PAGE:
Three studies comparing intake reported in a 24HR interview with direct observation of intake at one or more meals found agreement between reported and observed energy intake within 10 percent (139-141). In a study of a diverse group of 56 preschoolers, teams of observers shadowed children for 12 hours recording food intake (139). A 24HR interview with the child's mother the following day underestimated observed energy intake by 7% and found only 65% agreement in food items. Although socioeconomic status was not consistently related to reporting errors, racial/ethnic differences were observed (white and Hispanic mothers tented to underreport and blacks tended to overreport). In addition, mothers who were not at home with children were less able to report on their child's diet for a large part of the day. In a similar study in older Hispanic children (age 4 to 7 years), a 24HR on the day following direct observation of the evening meal in the child's home overestimated energy intake by 9% (140). A third study observing children eating with their parents in a cafeteria found mothers and fathers interviewed separately on the following day were equally able to recall the child's intake of energy and nine other nutrients (141).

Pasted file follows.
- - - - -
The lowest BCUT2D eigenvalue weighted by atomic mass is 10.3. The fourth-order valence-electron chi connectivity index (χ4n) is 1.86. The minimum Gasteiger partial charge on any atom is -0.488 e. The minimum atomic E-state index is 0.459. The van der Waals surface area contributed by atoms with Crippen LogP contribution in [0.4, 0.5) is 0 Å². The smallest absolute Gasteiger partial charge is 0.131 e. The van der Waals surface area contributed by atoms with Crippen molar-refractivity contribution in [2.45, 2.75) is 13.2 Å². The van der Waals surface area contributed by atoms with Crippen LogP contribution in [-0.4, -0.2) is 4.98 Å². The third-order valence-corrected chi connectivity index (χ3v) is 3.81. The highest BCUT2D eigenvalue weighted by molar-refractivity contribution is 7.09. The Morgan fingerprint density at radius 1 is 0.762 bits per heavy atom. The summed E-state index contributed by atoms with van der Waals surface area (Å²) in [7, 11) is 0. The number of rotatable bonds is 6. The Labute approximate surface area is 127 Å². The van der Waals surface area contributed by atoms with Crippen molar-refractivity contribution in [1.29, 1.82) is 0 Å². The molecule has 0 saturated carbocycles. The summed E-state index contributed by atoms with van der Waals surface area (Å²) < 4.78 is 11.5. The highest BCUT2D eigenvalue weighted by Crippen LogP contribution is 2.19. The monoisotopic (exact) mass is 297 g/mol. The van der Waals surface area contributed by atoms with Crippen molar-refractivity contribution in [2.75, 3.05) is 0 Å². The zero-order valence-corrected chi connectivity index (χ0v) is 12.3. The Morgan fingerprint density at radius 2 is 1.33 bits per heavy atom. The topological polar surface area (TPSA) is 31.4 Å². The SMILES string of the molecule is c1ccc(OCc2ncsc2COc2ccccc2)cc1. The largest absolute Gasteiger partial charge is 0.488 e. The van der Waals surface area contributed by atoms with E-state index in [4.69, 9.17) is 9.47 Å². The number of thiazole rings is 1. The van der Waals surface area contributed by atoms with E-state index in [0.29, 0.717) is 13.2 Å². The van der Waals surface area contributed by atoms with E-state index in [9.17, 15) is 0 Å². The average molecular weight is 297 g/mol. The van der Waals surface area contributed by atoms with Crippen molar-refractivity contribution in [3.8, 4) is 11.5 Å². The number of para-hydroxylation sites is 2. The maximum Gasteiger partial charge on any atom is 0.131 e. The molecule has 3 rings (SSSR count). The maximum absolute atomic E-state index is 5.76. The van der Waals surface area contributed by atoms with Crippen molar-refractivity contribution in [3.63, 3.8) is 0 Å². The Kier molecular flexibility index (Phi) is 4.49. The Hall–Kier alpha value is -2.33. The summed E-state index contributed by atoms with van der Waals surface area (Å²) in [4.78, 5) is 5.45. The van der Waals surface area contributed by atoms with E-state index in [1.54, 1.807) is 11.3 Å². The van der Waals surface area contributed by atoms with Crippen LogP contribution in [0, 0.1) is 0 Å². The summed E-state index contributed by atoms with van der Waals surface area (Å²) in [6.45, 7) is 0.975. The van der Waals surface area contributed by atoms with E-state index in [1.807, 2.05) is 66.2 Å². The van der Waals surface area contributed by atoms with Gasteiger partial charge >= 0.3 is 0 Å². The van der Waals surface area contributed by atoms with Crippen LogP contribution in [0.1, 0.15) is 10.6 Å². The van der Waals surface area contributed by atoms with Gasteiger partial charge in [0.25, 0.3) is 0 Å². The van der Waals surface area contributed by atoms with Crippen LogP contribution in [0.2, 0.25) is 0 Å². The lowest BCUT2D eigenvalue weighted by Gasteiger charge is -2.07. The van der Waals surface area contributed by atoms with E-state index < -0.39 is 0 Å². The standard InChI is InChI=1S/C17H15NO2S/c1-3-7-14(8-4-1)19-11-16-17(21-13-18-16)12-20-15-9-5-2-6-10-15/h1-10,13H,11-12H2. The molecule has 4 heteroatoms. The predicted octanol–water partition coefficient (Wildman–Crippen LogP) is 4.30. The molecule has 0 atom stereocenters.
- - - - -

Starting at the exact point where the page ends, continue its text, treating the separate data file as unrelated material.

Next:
Two small studies found no significant differences between energy and nutrient intakes estimated by 24HR interviews and 1- to 3-day weighed FRs in children age 2 to 4 years (142;143). A third study in older children (age 4 to 8 years) found close agreement (2%) for energy intake between a 24HR and 7-day estimated FR, but less agreement for the nine nutrients examined (128;143). In two of these studies, child care workers participated in food recording or measurement (128;142;143). One study included the child care provider in the recall interview (142).
As summarized in a recent similar review (137), agreement between the food recalls in these validation studies and the reference measurement varied by food group. Intake of main meal items was more likely to be reported than intake of desserts and snack food (141) and it was more common to omit than add food items (139;140;143). Portion size estimation was inconsistent with both over- and underestimation of various foods. Four studies reported correlation coefficients for energy and macronutrients >0.45 (140-143). Investigators included very little examination of effect of sex, ethnicity, or weight status on recall validity; no effect of gender on validity was found in the two DLW method studies (144;145) but some reporting differences were found by gender in one direct observation study (139).
Food Frequency Questionnaires (FFQs)